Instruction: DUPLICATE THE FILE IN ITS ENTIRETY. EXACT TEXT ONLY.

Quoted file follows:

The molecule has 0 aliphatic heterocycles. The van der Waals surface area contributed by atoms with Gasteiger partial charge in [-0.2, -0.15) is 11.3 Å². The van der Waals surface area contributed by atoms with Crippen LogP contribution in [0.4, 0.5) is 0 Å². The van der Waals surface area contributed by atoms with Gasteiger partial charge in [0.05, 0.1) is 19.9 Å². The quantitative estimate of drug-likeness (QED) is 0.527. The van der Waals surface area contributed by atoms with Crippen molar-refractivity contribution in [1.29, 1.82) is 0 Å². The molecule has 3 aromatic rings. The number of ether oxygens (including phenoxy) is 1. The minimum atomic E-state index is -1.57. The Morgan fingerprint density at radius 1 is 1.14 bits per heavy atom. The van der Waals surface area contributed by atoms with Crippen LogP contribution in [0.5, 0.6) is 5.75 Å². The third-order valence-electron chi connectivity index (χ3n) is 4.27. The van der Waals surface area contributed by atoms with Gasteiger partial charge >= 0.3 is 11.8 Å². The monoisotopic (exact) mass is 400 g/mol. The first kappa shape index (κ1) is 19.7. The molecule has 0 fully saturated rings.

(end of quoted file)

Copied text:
The molecule has 0 aliphatic heterocycles. The van der Waals surface area contributed by atoms with Gasteiger partial charge in [-0.2, -0.15) is 11.3 Å². The van der Waals surface area contributed by atoms with Crippen LogP contribution in [0.4, 0.5) is 0 Å². The van der Waals surface area contributed by atoms with Gasteiger partial charge in [0.05, 0.1) is 19.9 Å². The quantitative estimate of drug-likeness (QED) is 0.527. The van der Waals surface area contributed by atoms with Crippen molar-refractivity contribution in [1.29, 1.82) is 0 Å². The molecule has 3 aromatic rings. The number of ether oxygens (including phenoxy) is 1. The minimum atomic E-state index is -1.57. The Morgan fingerprint density at radius 1 is 1.14 bits per heavy atom. The van der Waals surface area contributed by atoms with Crippen LogP contribution in [0.5, 0.6) is 5.75 Å². The third-order valence-electron chi connectivity index (χ3n) is 4.27. The van der Waals surface area contributed by atoms with Gasteiger partial charge >= 0.3 is 11.8 Å². The monoisotopic (exact) mass is 400 g/mol. The first kappa shape index (κ1) is 19.7. The molecule has 0 fully saturated rings.